IEEE Transactions on Reliability 01/2005; · 2.29 Impact Factor
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    ABSTRACT: This work presents an extensive evaluation of the manufacturing yield of embedded SRAMs (eSRAM) which are designed using a memory compiler. The yield is evaluated by considering the different design constructs (generally referred to as kernels) that are used in defining the memory architecture through a compiler. Architectural considerations such as array size and line (word and bit) organization are analyzed. Compiler-based features of different kernels (such as required for decoding) are also treated in detail. An extensive evaluation of the provided redundancy (row, column and combined) is pursued to characterize its impact on the memory yield. Industrial data is used in the evaluation and an industrial ASIC chip (made of multiple eSRAMs) is also considered as a design case.
    Defect and Fault Tolerance in VLSI Systems, 2004. DFT 2004. Proceedings. 19th IEEE International Symposium on; 11/2004
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    ABSTRACT: With the increasing needs for memory testing and repair, yield evaluation is an essential decision-making factor to define redundancy allocation and testing strategies. In particular, yield evaluation can resolve the many issues revolving around cost-effective BIST solutions and purely ATE based techniques to guarantee higher test transparency. In this document, two different yield calculation methodologies for SRAM arrays are presented. General yield calculation formulas for VLSI chips are initially presented. The regular repetitive structure of a RAM array is considered because it shows major yield improvements with the introduction of redundancy. Two repair yield evaluation formulas for a 1D redundant array are introduced and compared; the first one is based on Markov modeling, the second one is based on an approximation.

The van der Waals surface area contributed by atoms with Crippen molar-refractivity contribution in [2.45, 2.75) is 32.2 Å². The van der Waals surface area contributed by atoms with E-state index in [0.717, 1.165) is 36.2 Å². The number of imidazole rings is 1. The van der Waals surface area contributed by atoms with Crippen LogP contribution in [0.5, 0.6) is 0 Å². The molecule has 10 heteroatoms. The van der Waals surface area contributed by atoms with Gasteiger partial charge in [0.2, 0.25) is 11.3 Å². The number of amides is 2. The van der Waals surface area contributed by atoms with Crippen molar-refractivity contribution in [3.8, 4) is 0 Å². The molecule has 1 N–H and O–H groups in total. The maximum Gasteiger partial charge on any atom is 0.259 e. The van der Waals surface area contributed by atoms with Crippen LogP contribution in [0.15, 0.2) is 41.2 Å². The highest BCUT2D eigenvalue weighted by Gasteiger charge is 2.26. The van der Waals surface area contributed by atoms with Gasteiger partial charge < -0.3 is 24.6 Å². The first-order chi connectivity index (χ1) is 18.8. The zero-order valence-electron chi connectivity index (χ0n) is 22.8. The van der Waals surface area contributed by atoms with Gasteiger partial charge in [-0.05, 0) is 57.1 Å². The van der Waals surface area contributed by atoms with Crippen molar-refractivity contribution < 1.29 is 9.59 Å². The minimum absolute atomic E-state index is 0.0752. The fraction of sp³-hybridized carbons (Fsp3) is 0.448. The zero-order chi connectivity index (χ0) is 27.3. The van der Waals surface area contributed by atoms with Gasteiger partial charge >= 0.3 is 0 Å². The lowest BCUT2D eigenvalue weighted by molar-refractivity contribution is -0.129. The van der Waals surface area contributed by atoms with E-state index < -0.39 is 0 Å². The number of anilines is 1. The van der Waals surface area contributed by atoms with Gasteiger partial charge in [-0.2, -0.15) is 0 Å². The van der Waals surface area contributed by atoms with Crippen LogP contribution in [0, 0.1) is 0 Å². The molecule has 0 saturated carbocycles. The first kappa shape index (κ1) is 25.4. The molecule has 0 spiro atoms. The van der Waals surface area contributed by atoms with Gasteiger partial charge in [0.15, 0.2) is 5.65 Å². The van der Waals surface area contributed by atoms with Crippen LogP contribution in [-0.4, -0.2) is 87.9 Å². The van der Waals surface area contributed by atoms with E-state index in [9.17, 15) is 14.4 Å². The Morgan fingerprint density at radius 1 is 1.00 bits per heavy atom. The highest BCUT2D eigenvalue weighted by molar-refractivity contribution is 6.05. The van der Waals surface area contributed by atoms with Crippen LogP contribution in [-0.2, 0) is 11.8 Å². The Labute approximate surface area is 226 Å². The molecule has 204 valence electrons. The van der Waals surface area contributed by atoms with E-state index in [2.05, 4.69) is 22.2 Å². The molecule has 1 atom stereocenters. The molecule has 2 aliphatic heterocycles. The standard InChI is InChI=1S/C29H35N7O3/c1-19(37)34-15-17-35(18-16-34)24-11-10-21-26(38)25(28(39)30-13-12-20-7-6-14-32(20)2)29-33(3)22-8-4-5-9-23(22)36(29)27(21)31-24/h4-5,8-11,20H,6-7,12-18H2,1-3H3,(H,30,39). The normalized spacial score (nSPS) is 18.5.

Instrumentation and Measurement Technology Conference, 2004. IMTC 04. Proceedings of the 21st IEEE; 06/2004
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    ABSTRACT: The objective of this paper is to provide a framework by which jitter phenomena, which are encountered at the output signals of a head board in an automatic test equipment (ATE), can be studied. In this paper, the jitter refers to the one caused by radiated electromagnetic interference (EMI) noise, which is present in the head of all ATE due to DC-DC converter activity. An initial analysis of the areas of the head board most sensitive to EMI noise has been made. It identifies a sensitive part in the loop filler of a phase locked loop which is used to obtain a high frequency clock for the timing generator. Different H-fields are then applied externally at the loop filter to verify the behavior of the output signal of the head board in terms of RMS jitter. As for RMS jitter measurements, a frequency domain methodology has been employed. A trend for RMS jitter variation with respect to radiated EMI magnitude as well as frequency has been obtained. Also the orientation of the external H-field source with respect to the target board and its effects on the measured RMS jitter has been investigated. For measuring the RMS value, a proper circuitry has been designed on a daughter board to circumvent ground noise and connectivity problems arising from the head environment.
    Instrumentation and Measurement Technology Conference, 2004. IMTC 04. Proceedings of the 21st IEEE; 06/2004
  • H. Hashempour, F.J. Meyer, F. Lombardi
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    ABSTRACT: This paper analyzes an environment which utilizes built-in self-test (BIST) and automatic test equipment (ATE), and presents closed-form expressions for fault coverage as a function of the number of BIST and ATE test vectors. This requires incorporating the time to switch from BIST to ATE (referred to as switchover time), and utilizing ATE generated vectors to finally achieve the desired level of fault coverage. For this environment, we model fault coverage as a function of the testability of the circuit under test and the numbers of vectors which are supplied by the BIST circuitry and the ATE. A novel approach is proposed; this approach is initially based on fault simulation using a small set of random vectors; an estimate of the so-called detection profile of the circuit under test is established as the basis of the test model. This analytical model effectively relates the testable features of the circuit under test to detection using both BIST and ATE as related testing processes.